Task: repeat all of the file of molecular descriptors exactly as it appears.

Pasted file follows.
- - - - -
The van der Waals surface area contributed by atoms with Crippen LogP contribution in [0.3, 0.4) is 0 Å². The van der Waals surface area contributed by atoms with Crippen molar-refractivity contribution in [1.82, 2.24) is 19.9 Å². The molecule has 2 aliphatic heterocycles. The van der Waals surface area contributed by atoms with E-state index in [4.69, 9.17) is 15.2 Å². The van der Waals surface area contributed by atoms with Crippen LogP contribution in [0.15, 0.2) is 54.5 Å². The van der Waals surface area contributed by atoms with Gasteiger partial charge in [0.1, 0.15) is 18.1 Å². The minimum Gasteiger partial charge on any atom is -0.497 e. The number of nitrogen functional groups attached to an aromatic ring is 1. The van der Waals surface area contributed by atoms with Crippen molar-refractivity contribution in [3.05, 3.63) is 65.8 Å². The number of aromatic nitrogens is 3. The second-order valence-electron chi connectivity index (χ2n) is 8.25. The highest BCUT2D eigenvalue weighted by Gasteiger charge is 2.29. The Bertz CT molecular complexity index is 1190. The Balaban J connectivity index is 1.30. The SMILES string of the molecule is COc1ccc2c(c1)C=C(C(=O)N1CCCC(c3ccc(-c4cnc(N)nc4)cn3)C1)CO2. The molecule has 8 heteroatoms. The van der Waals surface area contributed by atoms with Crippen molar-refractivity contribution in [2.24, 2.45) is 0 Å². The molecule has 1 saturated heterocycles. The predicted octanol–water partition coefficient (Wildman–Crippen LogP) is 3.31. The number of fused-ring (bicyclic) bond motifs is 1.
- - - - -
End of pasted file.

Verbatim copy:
The van der Waals surface area contributed by atoms with Crippen LogP contribution in [0.3, 0.4) is 0 Å². The van der Waals surface area contributed by atoms with Crippen molar-refractivity contribution in [1.82, 2.24) is 19.9 Å². The molecule has 2 aliphatic heterocycles. The van der Waals surface area contributed by atoms with E-state index in [4.69, 9.17) is 15.2 Å². The van der Waals surface area contributed by atoms with Crippen LogP contribution in [0.15, 0.2) is 54.5 Å². The van der Waals surface area contributed by atoms with Gasteiger partial charge in [0.1, 0.15) is 18.1 Å². The minimum Gasteiger partial charge on any atom is -0.497 e. The number of nitrogen functional groups attached to an aromatic ring is 1. The van der Waals surface area contributed by atoms with Crippen molar-refractivity contribution in [3.05, 3.63) is 65.8 Å². The number of aromatic nitrogens is 3. The second-order valence-electron chi connectivity index (χ2n) is 8.25. The highest BCUT2D eigenvalue weighted by Gasteiger charge is 2.29. The Bertz CT molecular complexity index is 1190. The Balaban J connectivity index is 1.30. The SMILES string of the molecule is COc1ccc2c(c1)C=C(C(=O)N1CCCC(c3ccc(-c4cnc(N)nc4)cn3)C1)CO2. The molecule has 8 heteroatoms. The van der Waals surface area contributed by atoms with Crippen molar-refractivity contribution in [2.24, 2.45) is 0 Å². The molecule has 1 saturated heterocycles. The predicted octanol–water partition coefficient (Wildman–Crippen LogP) is 3.31. The number of fused-ring (bicyclic) bond motifs is 1.